FIG. 27 is a partially exploded view of the cam drive of FIG. 26;
 FIG. 28 is a side plan view of the cam drive of FIG. 26; and
 FIG. 29 is a top plan view of the cam drive of FIG. 26.
 Corresponding reference numerals will be used throughout the several figures of the drawings.
DESCRIPTION OF PREFERRED EMBODIMENTS
 The following detailed description illustrates the apparatus and methods of the present disclosure by way of example and not by way of claimed limitation. This description will clearly enable one skilled in the art to make and use the claimed invention, and describes several embodiments, adaptations, variations, alternatives and uses of the disclosed apparatus and methods, including what we presently believe is the best mode for carrying out the disclosed embodiments. Additionally, it is to be understood that the apparatus and methods herein disclosed are not limited in preferred embodiments disclosed herein. The claimed invention is capable of other embodiments and of being practiced or being carried out in various ways, as would be readily apparent to one of ordinary skill in the art. Also, it is to be understood that the phraseology and terminology used herein is for the purpose of description and should not be regarded as limiting.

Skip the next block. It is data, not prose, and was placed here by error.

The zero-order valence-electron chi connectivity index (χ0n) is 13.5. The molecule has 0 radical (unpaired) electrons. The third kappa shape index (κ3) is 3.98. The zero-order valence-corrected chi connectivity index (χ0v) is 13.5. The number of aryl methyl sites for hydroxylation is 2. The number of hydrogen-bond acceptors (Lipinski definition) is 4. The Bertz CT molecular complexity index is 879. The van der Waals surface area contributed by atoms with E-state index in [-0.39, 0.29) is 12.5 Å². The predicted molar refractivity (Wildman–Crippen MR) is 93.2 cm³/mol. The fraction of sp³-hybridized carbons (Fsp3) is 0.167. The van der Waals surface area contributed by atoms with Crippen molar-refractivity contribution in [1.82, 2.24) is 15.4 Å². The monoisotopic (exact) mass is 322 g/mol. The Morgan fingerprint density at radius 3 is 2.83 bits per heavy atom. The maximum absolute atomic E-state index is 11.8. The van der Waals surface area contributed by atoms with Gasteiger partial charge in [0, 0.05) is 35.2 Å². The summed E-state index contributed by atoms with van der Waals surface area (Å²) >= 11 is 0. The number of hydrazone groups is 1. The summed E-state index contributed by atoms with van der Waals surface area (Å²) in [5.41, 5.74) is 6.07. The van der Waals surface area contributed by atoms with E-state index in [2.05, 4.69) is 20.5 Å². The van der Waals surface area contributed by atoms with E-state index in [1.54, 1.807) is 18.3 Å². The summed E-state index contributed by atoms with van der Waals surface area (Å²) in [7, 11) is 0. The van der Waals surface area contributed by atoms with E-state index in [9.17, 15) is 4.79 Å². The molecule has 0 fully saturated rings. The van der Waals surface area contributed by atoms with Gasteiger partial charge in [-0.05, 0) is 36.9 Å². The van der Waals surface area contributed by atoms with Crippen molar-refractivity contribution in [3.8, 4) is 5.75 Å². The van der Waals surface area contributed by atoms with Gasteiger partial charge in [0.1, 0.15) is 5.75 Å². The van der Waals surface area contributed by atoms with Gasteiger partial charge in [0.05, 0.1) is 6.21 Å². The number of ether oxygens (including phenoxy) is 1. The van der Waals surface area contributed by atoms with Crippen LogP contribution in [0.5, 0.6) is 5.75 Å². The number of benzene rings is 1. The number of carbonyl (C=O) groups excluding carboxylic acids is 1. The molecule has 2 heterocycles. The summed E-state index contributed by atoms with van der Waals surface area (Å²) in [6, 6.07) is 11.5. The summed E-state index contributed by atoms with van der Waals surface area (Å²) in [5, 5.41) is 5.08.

A bulk storage container, such as a bulk feed tank or a hopper bottom bin, a portion of which is illustrated in phantom in FIG. 1 and which is indicated in its entirety at 1. Typically, the container has a funnel shaped outlet 10 at the bottom of the container. An exit or transfer member (sometimes referred to as a boot) 12 is connected to the lower end of hopper outlet 10 by means of a collar 14. As is known, the transfer member 12 transitions between a round circumference at its top and a quadrilateral circumference at its bottom, and can be used to place the hopper in communication with delivery or conveyor tubes 16. The delivery tubes 16 will convey the flowable material from the hopper to another desired destination. A slide gate valve 17 is provided to close the flow of the material from the transfer member 12 to the conveyor tubes 16. For example, if the hopper contains feed, the feed can be delivered to an animal facility (such as a poultry or swine house) to feed the animals contained therein by way of the conveyor tubes. Or, if the hopper contains grain, the grain can be delivered to transporters (trucks, barges, etc.) or be transferred from a dryer to a storage bin, etc. Within the context of this disclosure, it will be understood that the bulk storage container 1 includes hopper outlet 10 and transfer member 12.
 When bridges or voids form in the flowable material within the storage container, particularly during unloading, such bridges or voids often form in the hopper outlet 10 or at the junction of the hopper outlet 10 and the transfer member 12. They may also form at the outlet of the transfer member. When such bridges or voids form, they interfere with the flow of the material from the storage container and must be broken up. A first illustrative embodiment of an impactor 20 is shown in the FIGS. 1-15B. This impactor can deliver radially directed, repeated impact to the hopper outlet and collar area to break up such bridges.
 It is noted that although the impactor 20 is described for use in conjunction with a bulk storage container, the impactor can be used with other fluid material processing equipment, such as grain dryers, transportation equipment (such as hopper rail cars and trailers), etc.